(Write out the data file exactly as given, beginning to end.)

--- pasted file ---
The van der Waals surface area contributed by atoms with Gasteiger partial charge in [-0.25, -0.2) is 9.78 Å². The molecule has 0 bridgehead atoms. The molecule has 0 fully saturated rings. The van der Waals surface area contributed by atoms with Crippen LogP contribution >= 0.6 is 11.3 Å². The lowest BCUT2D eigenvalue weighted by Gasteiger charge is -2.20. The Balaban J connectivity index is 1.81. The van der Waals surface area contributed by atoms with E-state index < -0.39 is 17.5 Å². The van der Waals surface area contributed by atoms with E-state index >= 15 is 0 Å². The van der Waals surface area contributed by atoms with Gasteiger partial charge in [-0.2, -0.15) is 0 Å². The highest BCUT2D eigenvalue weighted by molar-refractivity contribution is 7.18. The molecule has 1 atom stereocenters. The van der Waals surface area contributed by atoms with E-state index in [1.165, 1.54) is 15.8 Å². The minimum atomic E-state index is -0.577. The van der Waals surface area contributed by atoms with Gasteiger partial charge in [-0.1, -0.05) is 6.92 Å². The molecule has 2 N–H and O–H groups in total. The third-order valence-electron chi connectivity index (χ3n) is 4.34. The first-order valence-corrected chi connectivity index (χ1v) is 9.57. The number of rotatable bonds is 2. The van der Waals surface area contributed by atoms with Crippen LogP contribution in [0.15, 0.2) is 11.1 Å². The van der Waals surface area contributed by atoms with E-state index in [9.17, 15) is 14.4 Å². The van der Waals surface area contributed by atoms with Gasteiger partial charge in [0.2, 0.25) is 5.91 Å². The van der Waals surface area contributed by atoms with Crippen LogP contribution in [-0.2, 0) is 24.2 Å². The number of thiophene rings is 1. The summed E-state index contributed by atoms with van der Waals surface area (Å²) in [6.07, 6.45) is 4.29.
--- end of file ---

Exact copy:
The van der Waals surface area contributed by atoms with Gasteiger partial charge in [-0.25, -0.2) is 9.78 Å². The molecule has 0 bridgehead atoms. The molecule has 0 fully saturated rings. The van der Waals surface area contributed by atoms with Crippen LogP contribution >= 0.6 is 11.3 Å². The lowest BCUT2D eigenvalue weighted by Gasteiger charge is -2.20. The Balaban J connectivity index is 1.81. The van der Waals surface area contributed by atoms with E-state index < -0.39 is 17.5 Å². The van der Waals surface area contributed by atoms with E-state index >= 15 is 0 Å². The van der Waals surface area contributed by atoms with Gasteiger partial charge in [-0.2, -0.15) is 0 Å². The highest BCUT2D eigenvalue weighted by molar-refractivity contribution is 7.18. The molecule has 1 atom stereocenters. The van der Waals surface area contributed by atoms with E-state index in [1.165, 1.54) is 15.8 Å². The minimum atomic E-state index is -0.577. The van der Waals surface area contributed by atoms with Gasteiger partial charge in [-0.1, -0.05) is 6.92 Å². The molecule has 2 N–H and O–H groups in total. The third-order valence-electron chi connectivity index (χ3n) is 4.34. The first-order valence-corrected chi connectivity index (χ1v) is 9.57. The number of rotatable bonds is 2. The van der Waals surface area contributed by atoms with Crippen LogP contribution in [0.15, 0.2) is 11.1 Å². The van der Waals surface area contributed by atoms with E-state index in [9.17, 15) is 14.4 Å². The van der Waals surface area contributed by atoms with Gasteiger partial charge in [0.2, 0.25) is 5.91 Å². The van der Waals surface area contributed by atoms with Crippen LogP contribution in [-0.2, 0) is 24.2 Å². The number of thiophene rings is 1. The summed E-state index contributed by atoms with van der Waals surface area (Å²) in [6.07, 6.45) is 4.29.